How Often to Weigh Yourself?
How often should you weigh yourself – have you wondered? Long term weight loss success leaves clues. After seven years of long term weight loss, I thought I should ‘weigh-in’ on this subject.
- Some people say you should not weigh yourself too often.
- Others say not to weigh yourself at all.
- And some say to weigh yourself every day.
This confusion is why the same question of how often to weigh yourself comes up over and over again.
Weigh Yourself Daily, Weekly, Monthly, or Never?
My opinion is daily. Not hourly, just once a day in the morning before breakfast. The first reason to weigh yourself is to establish a baseline.
Once you know your scale weight, you can quickly determine if you are overweight or obese.
Obesity is a Preventable Risk Factor
Obesity is one of the few preventable risk factors for cardiovascular disease. And many people do not even realize that they are obese. The American College of Sports Medicine (ACSM) defines obesity as:
- A body mass index (BMI) over 30, or waist measurement over 40 inches for men.
- Or, a body mass index (BMI) over 30, or waist measurement over 35 inches for women.¹
- Obesity is also defined by the National Academy of Sports Medicine (NASM) as a person who is at least 30 pounds over their recommended weight for their height.
What is Your Ideal Body Weight?
Here is a simple formula to easily calculate your ideal body weight based on your height using the Hamwi method.²
- The perfect body weight formula is 100 – 106 pounds for your first 5 feet of height, plus 5 – 6 pounds for every additional inch.
- The ideal body weight formula is 100 pounds for the first 5 feet of height, plus 5 pounds for each additional inch.
Once you know the best bodyweight range for your height, now it is time to find out where you are now. This information is as simple as it gets; all you have to do is step on your scale.
You have to establish a baseline if you want to improve your health and fitness. Weigh yourself now and write down your weight and the date. You will be glad that you kept a record three to six months from now.
Use a Scale which Includes BMI and Body Fat Percentage
Just knowing your scale weight is not enough. It is also beneficial to be aware of your body mass index (BMI) and body fat percentage. You should use a scale which gives you these important metrics:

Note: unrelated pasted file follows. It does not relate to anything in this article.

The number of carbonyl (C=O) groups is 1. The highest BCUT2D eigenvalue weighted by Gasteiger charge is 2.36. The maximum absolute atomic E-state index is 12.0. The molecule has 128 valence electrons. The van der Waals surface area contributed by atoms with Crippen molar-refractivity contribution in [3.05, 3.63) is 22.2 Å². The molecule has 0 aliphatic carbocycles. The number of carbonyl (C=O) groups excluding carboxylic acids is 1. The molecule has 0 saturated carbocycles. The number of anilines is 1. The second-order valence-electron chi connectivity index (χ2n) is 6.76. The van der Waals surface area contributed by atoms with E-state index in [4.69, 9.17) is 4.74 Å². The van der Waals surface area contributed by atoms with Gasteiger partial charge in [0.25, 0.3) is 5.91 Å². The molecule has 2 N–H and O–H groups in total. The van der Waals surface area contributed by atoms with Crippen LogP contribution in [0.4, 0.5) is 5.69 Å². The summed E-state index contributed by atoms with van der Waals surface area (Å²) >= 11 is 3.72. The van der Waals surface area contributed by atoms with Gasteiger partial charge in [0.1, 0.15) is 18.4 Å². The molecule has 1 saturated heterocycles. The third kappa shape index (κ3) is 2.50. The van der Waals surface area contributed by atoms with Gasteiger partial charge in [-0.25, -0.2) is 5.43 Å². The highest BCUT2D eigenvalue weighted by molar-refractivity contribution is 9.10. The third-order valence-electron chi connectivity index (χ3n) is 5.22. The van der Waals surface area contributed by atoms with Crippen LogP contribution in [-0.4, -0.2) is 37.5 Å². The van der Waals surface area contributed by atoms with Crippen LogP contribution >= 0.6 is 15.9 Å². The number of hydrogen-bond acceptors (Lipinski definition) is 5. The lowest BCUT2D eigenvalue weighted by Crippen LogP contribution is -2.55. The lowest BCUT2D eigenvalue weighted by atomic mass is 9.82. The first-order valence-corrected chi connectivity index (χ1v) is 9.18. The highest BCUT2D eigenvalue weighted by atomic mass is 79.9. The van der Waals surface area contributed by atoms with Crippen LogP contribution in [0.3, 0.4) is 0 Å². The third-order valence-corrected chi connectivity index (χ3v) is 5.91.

- Scale weight
- BMI (body mass index)
- Body fat percentage
- Water percentage
If you do not have a body composition scale, you need to get one. Here is one simple option, the RENPHO Bluetooth Body Composition Scale:
Flaring Nostrils Day – An Embarrassing Story
After losing 75 pounds in 6 months, I got sloppy.
I never thought much of how often you should weigh yourself. I felt that I had everything all figured out. But I didn’t. I stopped weighing myself most days of the week.
One evening, I was out with a woman I hoped to impress. But, she told me that she suddenly realized that I had packed on the pounds. So much so that even my nostrils had gotten fat and were flaring out. I call this day of embarrassment – flaring nostrils day.
I knew that my clothes were fitting tighter, but I assumed it was not too big of a deal. That night, I finally took out my scale, hopped on it and got quite a shock. I had regained 30 pounds in only six months!
Even if You Regain the Weight, Don’t Lose Hope
I spent close to two years, losing 100 pounds in total and in just half a year had already put on a third of what I lost. This problem of weight regain is not surprising since research studies have shown that up to 95 percent of people who lose weight put it on again.
UCLA researchers report that people on diets typically lose 5 to 10 percent of their starting weight in the first six months, the researchers found. However, at least one-third to two-thirds of people on diets regain more weight than they lost within four or five years, and the exact number may well be significantly higher, they said. ((https://newsroom.ucla.edu/releases/Dieting-Does-Not-Work-UCLA-Researchers-7832))
I had to become conscious again of how the food I ate and the exercise I did was causing weight creep.
Fortunately, once I got back on the scale daily and made several adjustments, I took off those 30 pounds in about four months. I write about these modifications in this article, which will give you the most straightforward plan for losing up to 24 pounds in 3 months or 48 pounds in 6 months.
As a result of my own experience, I am a firm believer in what I call – The Daily Weigh.
Why Do You Need More Metrics?